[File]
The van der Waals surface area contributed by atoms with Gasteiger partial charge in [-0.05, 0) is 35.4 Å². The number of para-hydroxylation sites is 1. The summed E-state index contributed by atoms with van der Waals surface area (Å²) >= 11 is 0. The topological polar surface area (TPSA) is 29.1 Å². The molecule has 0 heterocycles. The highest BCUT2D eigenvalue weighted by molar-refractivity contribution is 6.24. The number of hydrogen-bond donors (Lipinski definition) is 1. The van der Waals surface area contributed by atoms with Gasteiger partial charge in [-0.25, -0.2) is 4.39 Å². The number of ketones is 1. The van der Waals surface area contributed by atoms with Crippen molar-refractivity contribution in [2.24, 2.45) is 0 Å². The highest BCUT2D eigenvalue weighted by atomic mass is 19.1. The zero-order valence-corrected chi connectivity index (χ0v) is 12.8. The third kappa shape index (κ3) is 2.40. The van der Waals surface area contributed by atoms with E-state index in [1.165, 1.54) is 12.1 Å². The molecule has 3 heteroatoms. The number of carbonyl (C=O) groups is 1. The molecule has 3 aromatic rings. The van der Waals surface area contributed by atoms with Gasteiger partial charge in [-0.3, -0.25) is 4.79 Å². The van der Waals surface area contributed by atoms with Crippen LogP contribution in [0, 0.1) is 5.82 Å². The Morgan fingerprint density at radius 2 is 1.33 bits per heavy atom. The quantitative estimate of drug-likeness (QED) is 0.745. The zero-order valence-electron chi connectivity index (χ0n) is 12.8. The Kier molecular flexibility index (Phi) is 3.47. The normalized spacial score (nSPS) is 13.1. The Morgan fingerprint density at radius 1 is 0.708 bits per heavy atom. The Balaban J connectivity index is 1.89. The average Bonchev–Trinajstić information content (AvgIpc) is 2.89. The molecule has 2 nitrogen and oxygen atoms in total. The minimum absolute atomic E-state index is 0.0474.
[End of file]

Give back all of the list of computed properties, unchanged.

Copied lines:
The van der Waals surface area contributed by atoms with Gasteiger partial charge in [-0.05, 0) is 35.4 Å². The number of para-hydroxylation sites is 1. The summed E-state index contributed by atoms with van der Waals surface area (Å²) >= 11 is 0. The topological polar surface area (TPSA) is 29.1 Å². The molecule has 0 heterocycles. The highest BCUT2D eigenvalue weighted by molar-refractivity contribution is 6.24. The number of hydrogen-bond donors (Lipinski definition) is 1. The van der Waals surface area contributed by atoms with Gasteiger partial charge in [-0.25, -0.2) is 4.39 Å². The number of ketones is 1. The van der Waals surface area contributed by atoms with Crippen molar-refractivity contribution in [2.24, 2.45) is 0 Å². The highest BCUT2D eigenvalue weighted by atomic mass is 19.1. The zero-order valence-corrected chi connectivity index (χ0v) is 12.8. The third kappa shape index (κ3) is 2.40. The van der Waals surface area contributed by atoms with E-state index in [1.165, 1.54) is 12.1 Å². The molecule has 3 heteroatoms. The number of carbonyl (C=O) groups is 1. The molecule has 3 aromatic rings. The van der Waals surface area contributed by atoms with Gasteiger partial charge in [-0.3, -0.25) is 4.79 Å². The van der Waals surface area contributed by atoms with Crippen LogP contribution in [0, 0.1) is 5.82 Å². The Morgan fingerprint density at radius 2 is 1.33 bits per heavy atom. The quantitative estimate of drug-likeness (QED) is 0.745. The zero-order valence-electron chi connectivity index (χ0n) is 12.8. The Kier molecular flexibility index (Phi) is 3.47. The normalized spacial score (nSPS) is 13.1. The Morgan fingerprint density at radius 1 is 0.708 bits per heavy atom. The Balaban J connectivity index is 1.89. The average Bonchev–Trinajstić information content (AvgIpc) is 2.89. The molecule has 2 nitrogen and oxygen atoms in total. The minimum absolute atomic E-state index is 0.0474.